Auto show rumbles through Atmore
Published 8:18 pm Saturday, December 28, 2002
By By James Crawford
Jim Johnson wanted to give Atmore residents something to do after the holidays, so he decided to host a free, open venue car show Saturday at his Johnson Ford Car Dealership in downtown Atmore from 10-2 p.m.
The carshow was the last minute idea of Johnson Ford General Sales Manager Rex Huckabee, who organized the show in just three days.
"It's so hard to find a good time to have one. We got lucky today with the weather and we had a good turnout. Basically, the only advertising we did was through the Advance and in Brewton and Evergreen. Most of the response that we've had came from people we called."
Huckabee said he wanted to do something special for car enthusiasts and plans to continue the event yearly with plans for a larger events sometime around April of next year.
"This was an open invitational car show. Anyone with anything was welcome to come and show off what they had both local and from out of town. Next year, we plan to offer door prizes and maybe do some judging for best car or something," Huckabee said.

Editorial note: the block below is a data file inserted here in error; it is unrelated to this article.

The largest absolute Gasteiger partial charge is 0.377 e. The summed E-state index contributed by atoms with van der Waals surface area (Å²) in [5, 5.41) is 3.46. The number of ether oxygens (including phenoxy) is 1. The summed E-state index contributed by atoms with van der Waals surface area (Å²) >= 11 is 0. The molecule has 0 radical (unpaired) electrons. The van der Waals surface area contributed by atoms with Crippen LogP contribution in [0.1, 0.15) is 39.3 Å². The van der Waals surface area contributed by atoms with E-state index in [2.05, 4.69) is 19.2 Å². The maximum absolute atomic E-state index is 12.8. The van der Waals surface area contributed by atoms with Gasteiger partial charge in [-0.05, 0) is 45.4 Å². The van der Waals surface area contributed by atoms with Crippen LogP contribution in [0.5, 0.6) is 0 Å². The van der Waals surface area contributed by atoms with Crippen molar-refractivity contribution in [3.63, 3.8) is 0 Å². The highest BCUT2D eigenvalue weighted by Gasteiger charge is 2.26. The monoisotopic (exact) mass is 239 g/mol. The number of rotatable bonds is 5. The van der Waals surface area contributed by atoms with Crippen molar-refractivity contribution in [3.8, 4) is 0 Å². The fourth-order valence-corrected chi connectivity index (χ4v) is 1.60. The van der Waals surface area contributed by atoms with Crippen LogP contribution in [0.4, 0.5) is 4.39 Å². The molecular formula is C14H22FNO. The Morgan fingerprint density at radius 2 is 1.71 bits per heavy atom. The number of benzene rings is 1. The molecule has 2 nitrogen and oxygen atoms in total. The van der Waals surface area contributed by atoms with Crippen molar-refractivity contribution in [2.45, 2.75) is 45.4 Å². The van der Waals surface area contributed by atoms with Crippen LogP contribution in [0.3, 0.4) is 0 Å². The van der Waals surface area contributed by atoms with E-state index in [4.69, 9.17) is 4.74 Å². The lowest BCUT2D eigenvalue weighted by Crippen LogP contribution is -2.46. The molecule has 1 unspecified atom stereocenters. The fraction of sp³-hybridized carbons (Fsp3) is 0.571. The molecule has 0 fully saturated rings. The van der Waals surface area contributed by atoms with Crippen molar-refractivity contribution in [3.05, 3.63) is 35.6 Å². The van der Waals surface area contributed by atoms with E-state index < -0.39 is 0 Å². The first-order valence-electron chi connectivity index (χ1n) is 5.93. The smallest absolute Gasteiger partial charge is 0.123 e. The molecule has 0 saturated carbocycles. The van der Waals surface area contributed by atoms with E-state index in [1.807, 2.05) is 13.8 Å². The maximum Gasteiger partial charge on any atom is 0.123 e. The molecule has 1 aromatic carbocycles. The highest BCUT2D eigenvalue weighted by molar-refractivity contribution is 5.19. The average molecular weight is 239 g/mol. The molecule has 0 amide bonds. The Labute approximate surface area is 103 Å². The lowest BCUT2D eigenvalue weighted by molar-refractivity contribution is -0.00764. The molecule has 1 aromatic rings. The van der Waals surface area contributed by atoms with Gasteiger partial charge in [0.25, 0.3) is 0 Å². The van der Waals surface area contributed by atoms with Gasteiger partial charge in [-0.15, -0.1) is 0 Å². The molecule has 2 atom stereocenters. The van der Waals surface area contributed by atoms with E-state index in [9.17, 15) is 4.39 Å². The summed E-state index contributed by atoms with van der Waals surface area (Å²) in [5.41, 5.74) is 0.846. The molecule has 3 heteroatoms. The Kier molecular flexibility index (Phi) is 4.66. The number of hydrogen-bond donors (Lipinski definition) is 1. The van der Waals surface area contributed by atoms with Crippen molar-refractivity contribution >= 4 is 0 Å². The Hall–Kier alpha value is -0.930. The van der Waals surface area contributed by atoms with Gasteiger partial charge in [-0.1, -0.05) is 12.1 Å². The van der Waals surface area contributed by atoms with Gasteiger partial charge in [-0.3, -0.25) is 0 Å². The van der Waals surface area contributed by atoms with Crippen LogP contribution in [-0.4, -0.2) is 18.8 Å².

As of noon on Saturday, more than two dozen cars of all ages and types had shown up for display and about a dozen vintage trucks, including a 1931 Model "A" Ford, owned by Atmore resident Cecil Stanley, who his wife Dovie Stanley says really enjoys working on old cars.
"He really seems to enjoy it and thank God he hassomething to do besides just sit around," Stanley said. "We have a great time with the Model "A" Club we're in too."
With more than a year into the ground -up restoration, Cecil Stanley said he still has a bit left to do and you can never reach a point where an antique car is finished.
"You can buy anything you want to for it. It just really depends on how much you want to spend," Stanley said.
An onlooker admiring Stanley's Model "A" recalled a time when her own father owned just such a truck.
"My dad used to have one of those and he would drive us all over in it," Emma Andress of Davisville said. "I like the show today. My husband had a 1977 Ford with a big motor in it that I still drive when I need to go down dirt roads."
David Crisp from Pensacola had driven to Atmore to buy a can of paint when he stopped in to take a look.
"I saw some old cars headed this way and knew they had to be going somewhere. As far as the vehicles go, it seems to be a nice turnout. You can still smell the paint on it," said Crisp with a smile, referring to a 1955 Chevrolet BelAire two door vintage car.